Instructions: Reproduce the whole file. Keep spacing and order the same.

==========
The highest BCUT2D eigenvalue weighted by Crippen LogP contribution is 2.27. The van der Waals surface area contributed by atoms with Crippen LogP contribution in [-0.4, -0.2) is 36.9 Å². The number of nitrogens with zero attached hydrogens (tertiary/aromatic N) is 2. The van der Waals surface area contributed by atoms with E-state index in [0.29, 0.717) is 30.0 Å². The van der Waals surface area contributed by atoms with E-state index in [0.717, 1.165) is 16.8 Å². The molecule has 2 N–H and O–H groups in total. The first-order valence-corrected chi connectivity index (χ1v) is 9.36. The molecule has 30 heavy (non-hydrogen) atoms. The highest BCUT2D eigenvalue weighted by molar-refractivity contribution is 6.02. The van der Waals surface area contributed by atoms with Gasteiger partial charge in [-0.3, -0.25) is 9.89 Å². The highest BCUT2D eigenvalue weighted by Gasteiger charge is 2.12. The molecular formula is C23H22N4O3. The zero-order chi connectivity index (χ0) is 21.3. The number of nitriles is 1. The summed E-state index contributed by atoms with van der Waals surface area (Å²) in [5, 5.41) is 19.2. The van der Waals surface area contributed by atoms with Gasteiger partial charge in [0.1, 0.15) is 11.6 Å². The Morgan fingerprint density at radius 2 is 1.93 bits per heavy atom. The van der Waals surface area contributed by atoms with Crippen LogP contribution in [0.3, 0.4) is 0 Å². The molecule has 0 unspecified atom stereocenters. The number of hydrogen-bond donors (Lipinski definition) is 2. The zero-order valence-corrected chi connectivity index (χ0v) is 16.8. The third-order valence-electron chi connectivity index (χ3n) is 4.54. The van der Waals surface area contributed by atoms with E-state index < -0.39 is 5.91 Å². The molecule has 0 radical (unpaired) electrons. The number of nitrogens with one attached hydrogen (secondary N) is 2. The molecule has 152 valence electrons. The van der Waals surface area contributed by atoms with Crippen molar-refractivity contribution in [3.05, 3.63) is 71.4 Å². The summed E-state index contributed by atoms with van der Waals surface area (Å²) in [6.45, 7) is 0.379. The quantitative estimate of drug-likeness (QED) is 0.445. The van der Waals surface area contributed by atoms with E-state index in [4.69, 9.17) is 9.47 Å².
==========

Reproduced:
The highest BCUT2D eigenvalue weighted by Crippen LogP contribution is 2.27. The van der Waals surface area contributed by atoms with Crippen LogP contribution in [-0.4, -0.2) is 36.9 Å². The number of nitrogens with zero attached hydrogens (tertiary/aromatic N) is 2. The van der Waals surface area contributed by atoms with E-state index in [0.29, 0.717) is 30.0 Å². The van der Waals surface area contributed by atoms with E-state index in [0.717, 1.165) is 16.8 Å². The molecule has 2 N–H and O–H groups in total. The first-order valence-corrected chi connectivity index (χ1v) is 9.36. The molecule has 30 heavy (non-hydrogen) atoms. The highest BCUT2D eigenvalue weighted by molar-refractivity contribution is 6.02. The van der Waals surface area contributed by atoms with Gasteiger partial charge in [-0.3, -0.25) is 9.89 Å². The highest BCUT2D eigenvalue weighted by Gasteiger charge is 2.12. The molecular formula is C23H22N4O3. The zero-order chi connectivity index (χ0) is 21.3. The number of nitriles is 1. The summed E-state index contributed by atoms with van der Waals surface area (Å²) in [5, 5.41) is 19.2. The van der Waals surface area contributed by atoms with Gasteiger partial charge in [0.1, 0.15) is 11.6 Å². The Morgan fingerprint density at radius 2 is 1.93 bits per heavy atom. The van der Waals surface area contributed by atoms with Crippen LogP contribution in [0.3, 0.4) is 0 Å². The molecule has 0 unspecified atom stereocenters. The number of hydrogen-bond donors (Lipinski definition) is 2. The zero-order valence-corrected chi connectivity index (χ0v) is 16.8. The third-order valence-electron chi connectivity index (χ3n) is 4.54. The van der Waals surface area contributed by atoms with E-state index < -0.39 is 5.91 Å². The molecule has 0 radical (unpaired) electrons. The number of nitrogens with one attached hydrogen (secondary N) is 2. The molecule has 152 valence electrons. The van der Waals surface area contributed by atoms with Crippen molar-refractivity contribution in [3.05, 3.63) is 71.4 Å². The summed E-state index contributed by atoms with van der Waals surface area (Å²) in [6.45, 7) is 0.379. The quantitative estimate of drug-likeness (QED) is 0.445. The van der Waals surface area contributed by atoms with E-state index in [4.69, 9.17) is 9.47 Å².